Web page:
Commentary: Teaching The Rules Of A Stacked Game
Critics have long complained that "investor education" is, all too often, little more than thinly disguised self-promotion by securities firms and Wall Street trade groups. So when a $52.5 million "investor education entity" became part of the $1.4 billion global research settlement between the Securities & Exchange Commission and the 10 largest investment banks, cynics predicted that it would do little more than teach people how to buy stocks -- rather than warn investors against industry abuses. Their views hardened when Charles D. Ellis, an old colleague of SEC Chairman William H. Donaldson, was picked as chairman.
At first blush, Ellis seems a far from propitious choice. His selection was criticized as "very troubling" by Charles W. Austin Jr., president of the Public Investors Arbitration Bar Assn., an organization of investors' lawyers. Austin noted that Ellis is a "lifetime member of the financial services industry" and likened his appointment to the fox not just guarding the henhouse, but building it. Ellis responds that he "honestly doesn't see how [his appointment] can be troubling, and if so, I'd like to know what it is."
Well, the answer to that is simple: The 66-year-old Ellis is a Wall Street insider in a position that seems to cry out for an outsider. His résumé says it all: former vice-president of Donaldson, Lufkin & Jenrette Inc. (CSR ), founder of a prominent pension fund consulting firm, and author of numerous books that usually carry glowing blurbs from Street luminaries. It hasn't helped that Ellis has said he may appoint brokerage execs to the group's advisory boards -- a questionable idea, since the fund was set up to correct monumental abuses by Wall Street analysts.
But let's not be too hasty to hold Ellis' curriculum vitae against him as he organizes the "entity" in the coming months. Ellis may prove to be an inspired choice if -- and this is a huge if -- he puts into practice the kind of things he has been saying in his books, particularly his best-selling Winning the Loser's Game: Timeless Strategies for Successful Investing. A perusal of his writings discloses that Ellis has had insightful things to say about the brokerage industry. If Ellis abandons his ill-advised notion of taking advice from the industry and hews to the sentiments he has expressed in the past, he'd be off to a fast start:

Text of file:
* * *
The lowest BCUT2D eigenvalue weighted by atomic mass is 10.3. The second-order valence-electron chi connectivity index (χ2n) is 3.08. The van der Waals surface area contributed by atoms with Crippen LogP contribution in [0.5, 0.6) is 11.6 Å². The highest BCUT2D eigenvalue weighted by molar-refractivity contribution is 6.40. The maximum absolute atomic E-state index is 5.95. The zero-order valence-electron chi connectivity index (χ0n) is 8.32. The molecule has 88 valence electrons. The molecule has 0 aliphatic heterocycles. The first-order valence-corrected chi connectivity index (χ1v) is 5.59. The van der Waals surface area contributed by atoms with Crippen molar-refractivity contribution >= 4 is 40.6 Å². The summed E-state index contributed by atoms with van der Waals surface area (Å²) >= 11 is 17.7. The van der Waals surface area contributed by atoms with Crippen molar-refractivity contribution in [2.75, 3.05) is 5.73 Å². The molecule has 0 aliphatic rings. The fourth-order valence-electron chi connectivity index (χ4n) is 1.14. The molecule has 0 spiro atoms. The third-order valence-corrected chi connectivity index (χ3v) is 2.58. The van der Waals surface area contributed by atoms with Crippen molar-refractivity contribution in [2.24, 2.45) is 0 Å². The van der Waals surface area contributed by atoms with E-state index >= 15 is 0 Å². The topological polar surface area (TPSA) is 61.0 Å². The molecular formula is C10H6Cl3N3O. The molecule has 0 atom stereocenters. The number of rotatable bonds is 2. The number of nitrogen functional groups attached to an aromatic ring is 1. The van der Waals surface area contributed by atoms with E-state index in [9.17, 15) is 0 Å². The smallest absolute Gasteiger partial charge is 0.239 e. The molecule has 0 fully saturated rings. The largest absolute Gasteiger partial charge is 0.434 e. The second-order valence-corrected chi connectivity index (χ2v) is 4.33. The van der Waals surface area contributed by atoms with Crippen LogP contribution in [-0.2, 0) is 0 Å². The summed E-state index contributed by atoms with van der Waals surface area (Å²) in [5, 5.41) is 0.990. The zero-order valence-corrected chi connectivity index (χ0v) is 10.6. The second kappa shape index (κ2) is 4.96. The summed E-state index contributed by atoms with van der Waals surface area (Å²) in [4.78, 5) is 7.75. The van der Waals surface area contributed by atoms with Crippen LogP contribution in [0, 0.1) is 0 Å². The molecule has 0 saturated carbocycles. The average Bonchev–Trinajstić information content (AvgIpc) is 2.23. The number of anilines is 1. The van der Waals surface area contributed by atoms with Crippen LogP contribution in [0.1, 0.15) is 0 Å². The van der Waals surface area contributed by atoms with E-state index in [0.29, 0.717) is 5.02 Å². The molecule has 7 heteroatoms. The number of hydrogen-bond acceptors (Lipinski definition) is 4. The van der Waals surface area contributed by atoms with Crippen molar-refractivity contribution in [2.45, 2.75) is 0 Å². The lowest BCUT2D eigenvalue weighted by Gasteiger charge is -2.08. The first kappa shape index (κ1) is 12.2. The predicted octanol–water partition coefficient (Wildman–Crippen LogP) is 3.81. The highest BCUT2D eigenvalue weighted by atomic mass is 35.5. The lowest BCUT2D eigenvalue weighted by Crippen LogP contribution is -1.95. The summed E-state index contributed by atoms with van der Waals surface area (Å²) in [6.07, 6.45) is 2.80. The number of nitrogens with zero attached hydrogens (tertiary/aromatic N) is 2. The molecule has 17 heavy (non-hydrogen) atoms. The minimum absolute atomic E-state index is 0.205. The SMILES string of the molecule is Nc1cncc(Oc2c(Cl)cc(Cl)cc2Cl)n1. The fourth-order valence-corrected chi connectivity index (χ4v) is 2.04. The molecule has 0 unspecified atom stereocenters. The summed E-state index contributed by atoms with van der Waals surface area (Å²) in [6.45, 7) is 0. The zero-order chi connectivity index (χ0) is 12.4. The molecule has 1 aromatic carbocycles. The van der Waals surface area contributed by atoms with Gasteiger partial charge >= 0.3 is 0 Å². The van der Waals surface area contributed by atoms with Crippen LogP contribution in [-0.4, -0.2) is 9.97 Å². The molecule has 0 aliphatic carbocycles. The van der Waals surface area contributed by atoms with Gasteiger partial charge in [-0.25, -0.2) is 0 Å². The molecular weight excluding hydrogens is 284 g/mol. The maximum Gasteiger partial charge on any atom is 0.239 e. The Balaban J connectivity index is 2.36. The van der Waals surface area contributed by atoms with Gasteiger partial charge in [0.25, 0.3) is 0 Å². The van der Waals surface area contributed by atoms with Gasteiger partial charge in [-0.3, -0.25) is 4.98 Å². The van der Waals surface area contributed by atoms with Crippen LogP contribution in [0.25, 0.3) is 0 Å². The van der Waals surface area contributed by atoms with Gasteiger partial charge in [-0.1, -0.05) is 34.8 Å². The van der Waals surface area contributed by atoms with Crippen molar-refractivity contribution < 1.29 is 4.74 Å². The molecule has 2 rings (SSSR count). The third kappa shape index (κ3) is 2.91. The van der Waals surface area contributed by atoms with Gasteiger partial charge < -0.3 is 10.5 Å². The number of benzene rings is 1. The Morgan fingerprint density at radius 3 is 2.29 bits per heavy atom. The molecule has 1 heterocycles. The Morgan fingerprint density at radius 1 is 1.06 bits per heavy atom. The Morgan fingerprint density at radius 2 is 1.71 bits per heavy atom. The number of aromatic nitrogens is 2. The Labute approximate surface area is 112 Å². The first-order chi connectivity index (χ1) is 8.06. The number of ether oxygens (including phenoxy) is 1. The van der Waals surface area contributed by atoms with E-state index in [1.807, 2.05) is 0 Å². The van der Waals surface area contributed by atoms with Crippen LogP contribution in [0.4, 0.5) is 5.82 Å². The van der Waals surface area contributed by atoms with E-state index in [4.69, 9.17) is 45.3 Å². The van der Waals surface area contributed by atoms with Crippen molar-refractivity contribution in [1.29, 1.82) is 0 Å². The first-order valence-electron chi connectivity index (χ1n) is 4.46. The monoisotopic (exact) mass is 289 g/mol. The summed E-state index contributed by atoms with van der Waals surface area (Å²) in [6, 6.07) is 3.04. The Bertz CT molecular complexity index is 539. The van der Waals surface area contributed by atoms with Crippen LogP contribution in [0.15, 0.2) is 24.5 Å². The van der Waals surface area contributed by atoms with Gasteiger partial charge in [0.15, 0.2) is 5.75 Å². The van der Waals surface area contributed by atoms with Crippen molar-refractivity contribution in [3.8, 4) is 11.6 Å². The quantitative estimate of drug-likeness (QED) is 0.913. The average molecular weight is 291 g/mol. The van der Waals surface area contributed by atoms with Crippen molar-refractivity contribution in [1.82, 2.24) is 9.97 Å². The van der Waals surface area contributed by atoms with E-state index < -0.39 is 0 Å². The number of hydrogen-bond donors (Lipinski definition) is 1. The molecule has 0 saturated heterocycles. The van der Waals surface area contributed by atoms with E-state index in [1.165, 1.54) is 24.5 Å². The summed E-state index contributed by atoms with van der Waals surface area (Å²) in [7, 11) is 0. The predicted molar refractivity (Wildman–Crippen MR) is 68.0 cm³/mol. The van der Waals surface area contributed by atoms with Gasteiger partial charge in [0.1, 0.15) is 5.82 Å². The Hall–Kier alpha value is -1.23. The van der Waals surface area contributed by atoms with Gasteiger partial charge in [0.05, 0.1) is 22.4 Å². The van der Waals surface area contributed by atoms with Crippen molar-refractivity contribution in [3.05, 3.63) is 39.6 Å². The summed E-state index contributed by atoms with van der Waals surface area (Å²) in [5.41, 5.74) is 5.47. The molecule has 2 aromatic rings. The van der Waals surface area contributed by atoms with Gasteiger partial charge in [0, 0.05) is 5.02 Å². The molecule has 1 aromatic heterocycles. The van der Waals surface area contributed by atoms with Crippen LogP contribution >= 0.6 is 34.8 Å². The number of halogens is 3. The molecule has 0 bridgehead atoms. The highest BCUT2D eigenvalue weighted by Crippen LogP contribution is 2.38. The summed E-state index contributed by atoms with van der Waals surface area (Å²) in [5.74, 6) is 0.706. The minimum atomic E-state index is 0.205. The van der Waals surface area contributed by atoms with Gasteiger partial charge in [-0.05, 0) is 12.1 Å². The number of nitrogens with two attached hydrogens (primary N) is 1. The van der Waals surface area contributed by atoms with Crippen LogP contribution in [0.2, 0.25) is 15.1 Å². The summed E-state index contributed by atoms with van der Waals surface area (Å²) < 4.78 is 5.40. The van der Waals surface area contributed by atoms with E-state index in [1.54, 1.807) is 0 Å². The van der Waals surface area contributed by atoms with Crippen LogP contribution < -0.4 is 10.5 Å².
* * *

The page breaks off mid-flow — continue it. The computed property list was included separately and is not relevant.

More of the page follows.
DON'T TRUST YOUR BROKER. Any investor education program worth its salt needs to teach investors about the basic rules of the game -- including how brokers make money at the expense of investors. Ellis made the point eloquently in Loser's Game: "Don't be confused about stockbrokers. They are usually very nice people, but their job is not to make money for you. Their job is to make money from you." Ellis noted that the typical stockbroker talks to 200 customers a year with invested assets of $5 million. To earn $100,000, brokers must generate $300,000 in commissions, 6% of those assets. So "the broker cannot afford the time to learn what is 'right.' He has to keep the money moving -- and it will be your money."
AVOID "HOT" INVESTMENT PRODUCTS. Investors also need to be taught about the pitfalls of real estate partnerships, hedge funds, and other investment products that tend to be far more lucrative for promoters and brokers than for investors. Ellis has certainly cautioned against such things in the past. "Don't invest in new or 'interesting' investments," he has written.
FORGET PORK BELLIES. Commodities futures contracts are another sucker bet, in which the risks are horrendous for most small investors. Ellis has strongly advised against commodities in his writings, saying bluntly in Loser's Game: "Never do commodities."
AS A MATTER OF FACT, FORGET ABOUT STOCKS ALTOGETHER. Over the years, Ellis has extolled the virtues of index funds, which he has encouraged investors to buy instead of individual stocks. Indeed, he sits on the board of Vanguard Group Inc., the fund group that sponsors numerous index funds. Such funds are like giant vacuum cleaners that suck commissions from the wallets of brokers, and as such they are despised by the Street.
Ellis cautions against drawing any conclusions from his past investment writings. "I have some opinions and I think they're pretty good opinions, but I'm not going to impose them on investor education," says Ellis.
Well, that's too bad. They are indeed good opinions, and they must be promulgated by the education group if it is to have any credibility. Ellis needs to ensure that investors are told the truth about the realities of the securities industry, no matter how much that may dismay his old pals on Wall Street.
By Gary Weiss